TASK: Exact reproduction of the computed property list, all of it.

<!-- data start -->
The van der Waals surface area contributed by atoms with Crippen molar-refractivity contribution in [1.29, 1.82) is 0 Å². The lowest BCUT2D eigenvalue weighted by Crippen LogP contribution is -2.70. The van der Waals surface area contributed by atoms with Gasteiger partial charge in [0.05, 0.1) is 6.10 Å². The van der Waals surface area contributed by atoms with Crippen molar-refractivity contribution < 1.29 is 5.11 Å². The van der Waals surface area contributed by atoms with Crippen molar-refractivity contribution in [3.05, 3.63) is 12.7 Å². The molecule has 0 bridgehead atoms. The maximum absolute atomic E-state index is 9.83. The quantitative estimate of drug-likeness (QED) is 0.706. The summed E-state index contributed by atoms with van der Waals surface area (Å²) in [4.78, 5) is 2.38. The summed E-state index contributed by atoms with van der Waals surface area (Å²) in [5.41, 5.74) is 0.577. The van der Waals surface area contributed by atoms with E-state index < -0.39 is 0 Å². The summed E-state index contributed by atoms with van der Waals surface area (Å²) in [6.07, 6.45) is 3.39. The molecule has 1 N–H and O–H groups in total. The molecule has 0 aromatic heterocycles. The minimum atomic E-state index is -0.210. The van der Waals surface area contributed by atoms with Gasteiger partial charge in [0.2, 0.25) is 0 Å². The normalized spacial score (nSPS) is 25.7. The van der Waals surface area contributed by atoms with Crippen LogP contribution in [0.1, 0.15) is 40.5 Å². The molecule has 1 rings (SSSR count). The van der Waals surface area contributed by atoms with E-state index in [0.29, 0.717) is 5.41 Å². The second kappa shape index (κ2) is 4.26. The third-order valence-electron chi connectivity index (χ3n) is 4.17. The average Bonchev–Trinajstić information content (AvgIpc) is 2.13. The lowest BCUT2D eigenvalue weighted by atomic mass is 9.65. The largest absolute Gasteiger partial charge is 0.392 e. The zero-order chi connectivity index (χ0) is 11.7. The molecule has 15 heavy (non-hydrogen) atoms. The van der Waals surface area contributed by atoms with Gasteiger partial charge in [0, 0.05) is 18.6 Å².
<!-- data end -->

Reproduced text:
The van der Waals surface area contributed by atoms with Crippen molar-refractivity contribution in [1.29, 1.82) is 0 Å². The lowest BCUT2D eigenvalue weighted by Crippen LogP contribution is -2.70. The van der Waals surface area contributed by atoms with Gasteiger partial charge in [0.05, 0.1) is 6.10 Å². The van der Waals surface area contributed by atoms with Crippen molar-refractivity contribution < 1.29 is 5.11 Å². The van der Waals surface area contributed by atoms with Crippen molar-refractivity contribution in [3.05, 3.63) is 12.7 Å². The molecule has 0 bridgehead atoms. The maximum absolute atomic E-state index is 9.83. The quantitative estimate of drug-likeness (QED) is 0.706. The summed E-state index contributed by atoms with van der Waals surface area (Å²) in [4.78, 5) is 2.38. The summed E-state index contributed by atoms with van der Waals surface area (Å²) in [5.41, 5.74) is 0.577. The van der Waals surface area contributed by atoms with E-state index < -0.39 is 0 Å². The summed E-state index contributed by atoms with van der Waals surface area (Å²) in [6.07, 6.45) is 3.39. The molecule has 1 N–H and O–H groups in total. The molecule has 0 aromatic heterocycles. The minimum atomic E-state index is -0.210. The van der Waals surface area contributed by atoms with Gasteiger partial charge in [0.2, 0.25) is 0 Å². The normalized spacial score (nSPS) is 25.7. The van der Waals surface area contributed by atoms with Crippen LogP contribution in [0.1, 0.15) is 40.5 Å². The molecule has 1 rings (SSSR count). The van der Waals surface area contributed by atoms with E-state index in [0.29, 0.717) is 5.41 Å². The second kappa shape index (κ2) is 4.26. The third-order valence-electron chi connectivity index (χ3n) is 4.17. The average Bonchev–Trinajstić information content (AvgIpc) is 2.13. The lowest BCUT2D eigenvalue weighted by atomic mass is 9.65. The largest absolute Gasteiger partial charge is 0.392 e. The zero-order chi connectivity index (χ0) is 11.7. The molecule has 15 heavy (non-hydrogen) atoms. The van der Waals surface area contributed by atoms with Gasteiger partial charge in [0, 0.05) is 18.6 Å².